The militants, who are allied to Daesh, have destroyed swathes of remote northeast Nigeria since 2009, killing at least 20,000 people and forcing more than 2.6 million from their homes.
Counter-insurgency operations since early 2015 have pushed them out of captured towns and villages to the point where the government in Abuja now believes they are a spent force.
But with deadly attacks still a regular occurrence, Nigeria’s highest-ranking army officer said a “collective effort” was needed to counter its guerilla tactics — and those of similar groups who have wreaked havoc elsewhere around the world.
“We understand the challenges across the spectrum of asymmetric warfare,” Nigeria’s Chief of Army Staff Lt. Gen. Tukur Yusuf Buratai said on Wednesday at the headquarters of operations against the militants in the northeastern city of Maiduguri.
“This... is a global phenomenon. We must work in synergy to make sure that the terrorism that has been affecting not only here and in the sub-region (of West Africa) but indeed globally” is ended, he added.
A regional force comprising troops from Nigeria and its neighbors Cameroon, Chad, Niger and Benin, has helped push Boko Haram out of captured territory since early 2015.
But Western nations have largely held back from more direct involvement in the conflict, including sales of weapons and equipment because of the Nigerian army’s poor human rights record.
US, British, French and German soldiers, among others, are currently present in a “non-lethal” advisory and support roles, in areas from providing Nigerian troops with intelligence and infantry training to tackling the threat from improvised explosive devices.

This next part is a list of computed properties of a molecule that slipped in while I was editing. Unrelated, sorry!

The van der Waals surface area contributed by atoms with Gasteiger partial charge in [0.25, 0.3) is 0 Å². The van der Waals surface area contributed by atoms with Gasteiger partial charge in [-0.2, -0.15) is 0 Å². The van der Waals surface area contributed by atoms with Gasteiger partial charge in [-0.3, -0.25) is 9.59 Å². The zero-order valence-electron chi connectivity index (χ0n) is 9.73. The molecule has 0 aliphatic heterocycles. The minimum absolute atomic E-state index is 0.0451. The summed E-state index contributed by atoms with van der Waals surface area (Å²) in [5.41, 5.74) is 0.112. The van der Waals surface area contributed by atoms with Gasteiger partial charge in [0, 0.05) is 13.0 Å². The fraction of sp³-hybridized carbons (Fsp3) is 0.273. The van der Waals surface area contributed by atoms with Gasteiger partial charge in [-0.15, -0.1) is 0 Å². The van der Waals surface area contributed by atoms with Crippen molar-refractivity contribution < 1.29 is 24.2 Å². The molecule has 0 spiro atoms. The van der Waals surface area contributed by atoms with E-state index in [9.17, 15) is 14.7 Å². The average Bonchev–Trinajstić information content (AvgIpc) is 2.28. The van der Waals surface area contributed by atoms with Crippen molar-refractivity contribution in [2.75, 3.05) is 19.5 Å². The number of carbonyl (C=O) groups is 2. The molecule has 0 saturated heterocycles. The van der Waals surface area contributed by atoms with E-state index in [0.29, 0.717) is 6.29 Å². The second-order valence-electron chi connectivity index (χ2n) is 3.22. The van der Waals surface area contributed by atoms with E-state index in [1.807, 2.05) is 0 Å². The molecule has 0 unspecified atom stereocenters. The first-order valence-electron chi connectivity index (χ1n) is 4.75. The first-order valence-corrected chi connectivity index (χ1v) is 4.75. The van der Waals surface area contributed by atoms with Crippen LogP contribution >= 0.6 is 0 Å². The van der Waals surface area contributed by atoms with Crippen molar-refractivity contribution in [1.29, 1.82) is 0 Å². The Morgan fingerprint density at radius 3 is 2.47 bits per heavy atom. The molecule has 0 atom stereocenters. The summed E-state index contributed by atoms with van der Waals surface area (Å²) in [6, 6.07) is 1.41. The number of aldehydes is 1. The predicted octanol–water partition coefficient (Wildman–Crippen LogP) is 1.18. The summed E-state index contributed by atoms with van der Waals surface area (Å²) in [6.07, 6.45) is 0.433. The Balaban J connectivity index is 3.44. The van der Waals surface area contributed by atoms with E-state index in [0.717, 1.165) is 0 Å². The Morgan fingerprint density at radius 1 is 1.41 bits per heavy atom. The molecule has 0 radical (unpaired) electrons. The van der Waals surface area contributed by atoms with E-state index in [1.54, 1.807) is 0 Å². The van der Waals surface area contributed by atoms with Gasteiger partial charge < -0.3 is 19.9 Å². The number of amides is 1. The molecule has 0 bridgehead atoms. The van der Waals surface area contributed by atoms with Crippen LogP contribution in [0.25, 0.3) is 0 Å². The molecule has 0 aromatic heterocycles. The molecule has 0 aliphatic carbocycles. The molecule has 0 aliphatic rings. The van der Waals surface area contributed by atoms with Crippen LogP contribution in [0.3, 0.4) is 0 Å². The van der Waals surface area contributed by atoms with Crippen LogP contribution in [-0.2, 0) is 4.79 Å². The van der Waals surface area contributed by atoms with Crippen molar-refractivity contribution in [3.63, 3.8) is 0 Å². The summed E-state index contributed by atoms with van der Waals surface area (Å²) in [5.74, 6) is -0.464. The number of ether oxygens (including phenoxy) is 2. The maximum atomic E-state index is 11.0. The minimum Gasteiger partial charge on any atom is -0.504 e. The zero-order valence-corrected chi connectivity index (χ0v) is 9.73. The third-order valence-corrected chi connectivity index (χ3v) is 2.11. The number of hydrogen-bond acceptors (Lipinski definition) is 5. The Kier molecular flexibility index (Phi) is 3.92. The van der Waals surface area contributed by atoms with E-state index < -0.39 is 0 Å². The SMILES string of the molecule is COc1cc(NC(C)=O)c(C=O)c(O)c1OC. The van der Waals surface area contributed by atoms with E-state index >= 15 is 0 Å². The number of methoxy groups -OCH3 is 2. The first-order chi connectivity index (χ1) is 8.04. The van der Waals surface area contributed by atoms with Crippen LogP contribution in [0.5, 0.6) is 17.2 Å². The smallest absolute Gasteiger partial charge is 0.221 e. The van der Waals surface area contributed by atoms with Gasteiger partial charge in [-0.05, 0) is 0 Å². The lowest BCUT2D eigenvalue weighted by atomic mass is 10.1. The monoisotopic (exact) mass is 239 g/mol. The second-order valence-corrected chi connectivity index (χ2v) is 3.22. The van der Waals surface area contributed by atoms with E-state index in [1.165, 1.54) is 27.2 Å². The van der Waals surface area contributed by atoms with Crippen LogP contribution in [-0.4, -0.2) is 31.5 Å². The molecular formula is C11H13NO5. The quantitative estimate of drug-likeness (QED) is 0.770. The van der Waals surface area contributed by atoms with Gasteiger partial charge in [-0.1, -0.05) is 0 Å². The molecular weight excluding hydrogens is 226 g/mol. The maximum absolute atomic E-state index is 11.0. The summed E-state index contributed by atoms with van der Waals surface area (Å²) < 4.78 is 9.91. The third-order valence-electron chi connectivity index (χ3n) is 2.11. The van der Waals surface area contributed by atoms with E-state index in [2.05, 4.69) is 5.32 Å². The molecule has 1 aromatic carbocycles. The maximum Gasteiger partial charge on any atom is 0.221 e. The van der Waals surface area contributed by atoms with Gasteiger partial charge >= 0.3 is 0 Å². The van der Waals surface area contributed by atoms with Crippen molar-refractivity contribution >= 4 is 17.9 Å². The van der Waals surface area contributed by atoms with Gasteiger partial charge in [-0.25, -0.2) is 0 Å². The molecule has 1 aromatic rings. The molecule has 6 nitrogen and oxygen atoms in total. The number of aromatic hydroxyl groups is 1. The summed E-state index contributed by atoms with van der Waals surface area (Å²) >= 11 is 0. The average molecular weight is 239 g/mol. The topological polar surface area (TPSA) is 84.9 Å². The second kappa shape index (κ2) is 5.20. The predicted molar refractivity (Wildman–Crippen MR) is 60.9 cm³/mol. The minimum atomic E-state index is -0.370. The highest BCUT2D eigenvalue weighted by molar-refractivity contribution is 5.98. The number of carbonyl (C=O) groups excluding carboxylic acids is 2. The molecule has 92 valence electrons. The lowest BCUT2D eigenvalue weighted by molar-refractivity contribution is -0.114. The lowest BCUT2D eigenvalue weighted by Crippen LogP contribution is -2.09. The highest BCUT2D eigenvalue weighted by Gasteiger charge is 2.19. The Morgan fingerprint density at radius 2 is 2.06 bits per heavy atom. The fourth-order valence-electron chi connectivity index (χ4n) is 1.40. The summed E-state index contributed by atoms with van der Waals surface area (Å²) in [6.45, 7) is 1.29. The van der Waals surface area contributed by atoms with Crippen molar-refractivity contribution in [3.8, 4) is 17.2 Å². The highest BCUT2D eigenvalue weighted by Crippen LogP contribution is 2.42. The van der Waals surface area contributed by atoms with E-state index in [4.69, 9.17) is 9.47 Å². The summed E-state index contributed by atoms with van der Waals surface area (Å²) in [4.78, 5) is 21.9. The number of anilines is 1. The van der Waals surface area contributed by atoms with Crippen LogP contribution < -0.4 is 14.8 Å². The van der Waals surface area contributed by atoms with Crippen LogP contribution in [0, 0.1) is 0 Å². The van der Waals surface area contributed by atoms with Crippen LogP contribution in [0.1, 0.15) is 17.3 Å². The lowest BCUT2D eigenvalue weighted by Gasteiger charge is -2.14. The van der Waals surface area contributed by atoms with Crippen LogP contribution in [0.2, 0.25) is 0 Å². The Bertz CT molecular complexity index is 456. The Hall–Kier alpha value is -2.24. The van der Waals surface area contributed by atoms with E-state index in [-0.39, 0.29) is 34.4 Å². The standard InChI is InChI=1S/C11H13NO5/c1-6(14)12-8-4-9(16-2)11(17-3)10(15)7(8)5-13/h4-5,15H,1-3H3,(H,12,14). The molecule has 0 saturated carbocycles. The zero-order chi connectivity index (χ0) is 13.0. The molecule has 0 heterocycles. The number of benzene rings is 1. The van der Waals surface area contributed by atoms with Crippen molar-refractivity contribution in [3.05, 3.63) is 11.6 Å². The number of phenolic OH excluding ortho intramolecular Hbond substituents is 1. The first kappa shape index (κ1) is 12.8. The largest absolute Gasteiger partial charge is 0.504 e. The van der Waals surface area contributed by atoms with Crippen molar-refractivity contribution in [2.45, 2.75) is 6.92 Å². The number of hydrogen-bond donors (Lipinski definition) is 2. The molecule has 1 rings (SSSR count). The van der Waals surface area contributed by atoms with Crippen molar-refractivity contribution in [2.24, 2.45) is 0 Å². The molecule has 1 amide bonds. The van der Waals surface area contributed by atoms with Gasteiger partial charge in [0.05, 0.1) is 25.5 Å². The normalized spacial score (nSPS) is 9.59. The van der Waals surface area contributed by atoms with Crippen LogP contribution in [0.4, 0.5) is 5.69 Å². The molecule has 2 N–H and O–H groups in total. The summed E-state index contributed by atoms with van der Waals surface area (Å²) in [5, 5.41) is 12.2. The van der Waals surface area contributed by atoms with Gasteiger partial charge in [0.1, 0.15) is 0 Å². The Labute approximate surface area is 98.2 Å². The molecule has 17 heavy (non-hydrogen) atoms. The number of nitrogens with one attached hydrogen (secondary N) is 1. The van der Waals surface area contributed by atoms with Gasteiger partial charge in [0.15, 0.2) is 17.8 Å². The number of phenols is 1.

Senior commanders on the ground say the goal now is to develop the Nigerian Army’s skills so people can return to their homes and begin rebuilding their lives.
President Muhammadu Buhari and his predecessor Goodluck Jonathan have said the refusal of Western government to sell the Nigerian military hardware has hampered its efforts to tackle Boko Haram. A $600 million deal with the US for 12 fighter aircraft was held up after more than 100 civilians were killed in an airstrike in January this year.
Nigeria said this week the purchase had finally been approved.
Britain’s Foreign Minister Boris Johnson also said last month that a request for further equipment was being considered.
London’s minister in charge of armed forces, Mark Lancaster, who reviewed British Army support programs across northern Nigeria this week, said “the real key” to improvement was proper basic training, including in human rights.
The presence of foreign nations was “a genuine recognition that the problems we face here in Nigeria are not just Nigeria’s problems in the northeast,” he told AFP.
“Not only are they cross-border within the region but of course this is an international problem with an international solution.”